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Robert Glenn Ketchum

Robert Glenn Ketchum

American, born 1947

Robert Glenn Ketchum enrolled at the University of California, Los Angeles (UCLA), in 1966 to study pre-law but during his sophomore year he switched his major to design, a course of study that led to his interest in photography. It was a heady time at UCLA, with Robert Heinecken directing the program and bringing in a changing roster of teachers interested in challenging the boundaries of photography. Though Ketchum’s images are fairly traditional and representational in comparison with his teachers, his work with them and a senior report he wrote on the photographer Paul Caponigro impressed upon him a very open definition of the medium. Ketchum earned a bachelor of arts in design from UCLA and then attended Brooks Institute of Photography in Santa Barbara for a year. In 1972, he entered the graduate program at the vanguard California Institute of the Arts in Valencia, graduating with a master’s in fine art in 1974.

As an avid surfer and skier, Ketchum was naturally attracted to the outdoors as subject matter. But in keeping with his education in conceptual art, his landscape work is less about the appearance of the external world and more about how we perceive it. Ketchum was well aware of his predecessors Ansel Adams and Eliot Porter, openly acknowledging them as instrumental in forming his own sense of purpose and style. Porter’s first book, In Wildness strongly influenced Ketchum to pursue color photography as well as environmental activism and after he met Porter in the 1980s, he promised himself that he would dedicate his life and photography to environmental work. By the1980s, Ketchum was one of the country’s leading environmental artists.

Photographing in color was still a radical choice when Ketchum started his career, but he stayed with it. Using a dye-bleach process known as Cibachrome, Ketchum paired up with the master printer Michael Wilder and pushed color saturation toward artifice in his work, exploring the emotional qualities of color as Porter had. Despite these esthetic inroads, Ketchum wanted his work to be more specifically focused on environmental issues. A turning point came in 1982 when Barnabas McHenry of the Lila Acheson Wallace Fund commissioned Ketchum – as well as the photographers William Clift and Stephen Shore – to photograph along the Hudson River, with the intention of using the resulting pictures to advocate for better care of the waterway and its environs. In this project, Ketchum felt compelled to show all of what he saw, the natural beauty as well as the man-made blight. His work from this series was published in 1985 by Aperture as The Hudson River and the Highlands: The Photographs of Robert Glenn Ketchum.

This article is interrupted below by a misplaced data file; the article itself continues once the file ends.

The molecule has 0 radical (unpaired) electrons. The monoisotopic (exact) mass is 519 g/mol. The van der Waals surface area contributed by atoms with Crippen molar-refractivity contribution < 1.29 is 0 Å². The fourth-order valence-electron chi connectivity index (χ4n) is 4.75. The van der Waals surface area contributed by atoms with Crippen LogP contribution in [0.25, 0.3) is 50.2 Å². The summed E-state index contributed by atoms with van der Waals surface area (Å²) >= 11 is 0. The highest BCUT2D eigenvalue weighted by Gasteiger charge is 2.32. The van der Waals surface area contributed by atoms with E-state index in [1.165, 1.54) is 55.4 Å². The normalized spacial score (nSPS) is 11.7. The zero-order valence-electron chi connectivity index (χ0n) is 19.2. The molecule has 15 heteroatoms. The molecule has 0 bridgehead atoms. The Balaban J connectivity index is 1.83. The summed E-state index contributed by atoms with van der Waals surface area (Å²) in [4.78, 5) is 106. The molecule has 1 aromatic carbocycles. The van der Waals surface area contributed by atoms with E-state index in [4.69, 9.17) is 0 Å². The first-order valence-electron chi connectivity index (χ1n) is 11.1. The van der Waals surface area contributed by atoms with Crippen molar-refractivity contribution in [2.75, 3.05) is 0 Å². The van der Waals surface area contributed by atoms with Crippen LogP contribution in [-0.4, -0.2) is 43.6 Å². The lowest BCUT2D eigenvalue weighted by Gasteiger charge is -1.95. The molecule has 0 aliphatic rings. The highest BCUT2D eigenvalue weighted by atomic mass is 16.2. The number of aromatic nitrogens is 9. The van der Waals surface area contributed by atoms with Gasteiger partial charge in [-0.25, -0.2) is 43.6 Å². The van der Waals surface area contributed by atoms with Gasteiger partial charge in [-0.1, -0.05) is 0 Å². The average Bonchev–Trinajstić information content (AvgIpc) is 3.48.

His next series took him to Alaska, where he photographed extensively in the Tongass rainforest in the southeast, in response to a pending timber reform act proposed by Congressman Morris Udall to protect the region. After an initial visit, Ketchum and his work returned to Alaska for an extended stay to interview people living in the region and to get some aerial views, expanding the portrait of the region. A book of this work was published by Aperture in 1987, during the administration of President Ronald Reagan, and Ketchum mailed copies to members of Congress to alert them to the uniqueness of this ecosystem. Within three years, Congress passed the Tongass Reform Bill. In 1989, Ketchum was honored with the Sierra Club’s Ansel Adams Award.

The artist has continued his career, notably spending more time in Alaska and working collaboratively with textile artists in China to realize some of his images as complex embroideries. He continues his active environmental activism and uses electronic media to spread his message.